Lethbridge’s Waste and Recycling Centre buzzing with new inhabitants

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WATCH ABOVE: A partnership between the City of Lethbridge and ECCO Recycling sees the city’s Waste and Recycling Centre buzzing with almost half a million new inhabitants. Demi Knight reports – Aug 27, 2019

In an effort to generate more environmentally friendly practices in the city, 10 honeybee hives filled with almost half a million bees are now calling Lethbridge’s Waste and Recycling Centre home.

“We believe this facility is an environmental protection infrastructure and wherever possible, we want to not just protect the environment, but we want to enhance it,” said Steve Rozee, waste and recycling manager with the City of Lethbridge.

“This was a great opportunity for us, in a concrete way with our partners to do something that enhances the local environment and provides that very important habitat for the pollinators, that are so critical here in southern Alberta.”

READ MORE: Goats chomp down on invasive weeds this summer in Lethbridge

For this new initiative, the City of Lethbridge partnered with ECCO Recycling, a Calgary-based company that manages and operates five other hives across Alberta.

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The honeybees were first brought to Lethbridge in June and have already started to create quite the buzz at the facility, working hard to produce honey and pollinate the area.

“They’ve grown quite substantially,” said Robert McBain, owner of Worker and Bee Hive Supply Inc. and beekeeper for the Lethbridge hive.

“They would have come in just one box in June and they’ve filled four or five boxes each since.”

McBain said waste and recycling sites like Lethbridge’s are usually home to the perfect environment for beekeeping and honey production, with stormwater ponds and plenty of grasslands ripe with nectar and pollen.

“The bees can fill this box with about 60 pounds of honey in about a week with good conditions,” he said.

“It’s not uncommon for us to get about 200 pounds of honey from one colony in a season.”

WATCH BELOW: (August 2019) Pollinators in trouble

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Pollinators in trouble – Aug 26, 2019

President of ECCO Recycling, Alec McDougall, said the presence of these hives also helps provide a more positive view of the work being done in landfills each day.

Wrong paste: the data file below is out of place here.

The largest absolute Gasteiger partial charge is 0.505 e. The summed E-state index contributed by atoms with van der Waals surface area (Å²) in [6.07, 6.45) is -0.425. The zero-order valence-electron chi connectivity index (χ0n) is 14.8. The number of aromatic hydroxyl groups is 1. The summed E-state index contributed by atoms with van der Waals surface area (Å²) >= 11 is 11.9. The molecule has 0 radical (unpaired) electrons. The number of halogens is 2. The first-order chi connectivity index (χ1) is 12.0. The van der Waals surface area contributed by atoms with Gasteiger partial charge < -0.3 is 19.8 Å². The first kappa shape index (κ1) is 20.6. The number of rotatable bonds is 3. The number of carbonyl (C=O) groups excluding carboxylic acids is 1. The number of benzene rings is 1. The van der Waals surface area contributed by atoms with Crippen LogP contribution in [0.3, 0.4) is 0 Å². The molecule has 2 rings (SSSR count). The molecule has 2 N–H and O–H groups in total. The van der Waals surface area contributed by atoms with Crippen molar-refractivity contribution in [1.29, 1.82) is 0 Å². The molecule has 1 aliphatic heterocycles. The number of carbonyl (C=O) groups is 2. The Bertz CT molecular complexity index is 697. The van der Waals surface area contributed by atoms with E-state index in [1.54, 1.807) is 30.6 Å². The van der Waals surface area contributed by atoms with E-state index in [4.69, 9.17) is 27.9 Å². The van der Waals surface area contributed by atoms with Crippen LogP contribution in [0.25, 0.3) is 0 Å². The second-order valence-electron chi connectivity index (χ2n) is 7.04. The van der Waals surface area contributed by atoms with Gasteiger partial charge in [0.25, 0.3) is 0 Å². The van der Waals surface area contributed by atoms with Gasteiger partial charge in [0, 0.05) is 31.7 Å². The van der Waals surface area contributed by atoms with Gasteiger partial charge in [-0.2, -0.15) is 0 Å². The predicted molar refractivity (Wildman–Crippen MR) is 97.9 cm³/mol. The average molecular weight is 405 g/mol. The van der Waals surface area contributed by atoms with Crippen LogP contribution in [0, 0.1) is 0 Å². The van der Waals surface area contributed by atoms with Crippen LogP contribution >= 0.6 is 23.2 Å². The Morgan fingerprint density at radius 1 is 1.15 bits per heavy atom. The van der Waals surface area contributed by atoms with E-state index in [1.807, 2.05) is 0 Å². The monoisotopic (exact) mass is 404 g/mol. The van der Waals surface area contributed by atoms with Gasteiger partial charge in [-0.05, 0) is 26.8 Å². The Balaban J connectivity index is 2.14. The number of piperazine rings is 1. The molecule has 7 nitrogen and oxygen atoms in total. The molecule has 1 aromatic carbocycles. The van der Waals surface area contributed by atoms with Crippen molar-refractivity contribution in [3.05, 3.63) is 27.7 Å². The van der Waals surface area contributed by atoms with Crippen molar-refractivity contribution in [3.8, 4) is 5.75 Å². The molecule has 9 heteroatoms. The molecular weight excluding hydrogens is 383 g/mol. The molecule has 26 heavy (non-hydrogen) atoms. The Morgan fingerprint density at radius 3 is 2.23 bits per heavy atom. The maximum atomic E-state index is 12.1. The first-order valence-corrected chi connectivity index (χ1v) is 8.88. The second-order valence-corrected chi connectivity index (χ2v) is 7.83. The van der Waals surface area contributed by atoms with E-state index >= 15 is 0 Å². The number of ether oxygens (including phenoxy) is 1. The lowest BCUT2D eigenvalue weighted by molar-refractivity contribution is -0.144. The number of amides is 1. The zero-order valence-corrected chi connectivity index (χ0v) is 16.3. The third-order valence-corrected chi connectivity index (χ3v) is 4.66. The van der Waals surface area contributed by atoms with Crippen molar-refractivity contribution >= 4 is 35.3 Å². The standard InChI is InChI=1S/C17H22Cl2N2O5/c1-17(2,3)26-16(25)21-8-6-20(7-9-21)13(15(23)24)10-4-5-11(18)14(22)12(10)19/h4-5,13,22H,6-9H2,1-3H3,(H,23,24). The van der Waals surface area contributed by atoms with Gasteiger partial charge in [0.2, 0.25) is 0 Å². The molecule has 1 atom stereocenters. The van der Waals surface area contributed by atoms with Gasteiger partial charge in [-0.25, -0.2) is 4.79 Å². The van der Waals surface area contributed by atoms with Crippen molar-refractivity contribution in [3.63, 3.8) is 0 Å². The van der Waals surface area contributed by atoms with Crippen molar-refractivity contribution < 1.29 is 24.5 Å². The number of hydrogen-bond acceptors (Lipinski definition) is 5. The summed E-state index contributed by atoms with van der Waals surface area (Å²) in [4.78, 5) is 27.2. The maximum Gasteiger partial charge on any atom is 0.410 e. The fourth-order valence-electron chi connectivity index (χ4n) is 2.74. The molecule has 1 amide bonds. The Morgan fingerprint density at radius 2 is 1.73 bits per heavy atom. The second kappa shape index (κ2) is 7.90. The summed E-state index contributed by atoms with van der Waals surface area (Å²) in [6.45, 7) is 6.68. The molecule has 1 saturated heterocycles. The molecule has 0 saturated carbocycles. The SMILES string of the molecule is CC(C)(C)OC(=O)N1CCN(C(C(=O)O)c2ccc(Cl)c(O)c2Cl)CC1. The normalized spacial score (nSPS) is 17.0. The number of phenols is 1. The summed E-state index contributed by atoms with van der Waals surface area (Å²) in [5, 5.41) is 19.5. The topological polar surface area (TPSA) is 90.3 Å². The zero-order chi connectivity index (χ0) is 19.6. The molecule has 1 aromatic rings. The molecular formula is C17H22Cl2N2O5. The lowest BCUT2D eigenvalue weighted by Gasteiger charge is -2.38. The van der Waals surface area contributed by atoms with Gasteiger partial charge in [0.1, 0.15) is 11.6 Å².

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“Bees provide a different perspective on a waste management facility,” McDougall said.

“It makes people reconsider their views and shows that the facility can be a very positive part of the community.”

The new initiative also helps create more public awareness on pollination, a process Jessica Deacon-Rogers, program coordinator at Helen Schuler Nature Centre, said is vital to food production across the globe.

“Without pollinators, we would have much less food globally than we actually currently do, and currently there’s actually a global crisis,” Deacon-Rogers said.

“There are much less pollinators in the world than there used to be for a wide variety of reasons, some of it is loss of habitat and some of it is loss of food sources,” she continued.

“So it’s really important in urban areas like a waste and recycling centre like this, but also in urban backyards to be able to create habitats and homes for those insects — so that we still have them in our community and they’re still providing those pollination services that we need in order to get food.”

READ MORE: Planting bee-friendly gardens can help bee populations in southern Alberta

The bees will be at Lethbridge’s Waste and Recycling Centre for a minimum of five years and ECCO recycling and the city will split the honey made during that time.

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Officials said they plan to donate the honey to different community groups and organizations, although they’re not sure yet where exactly the honey will be going once produced.

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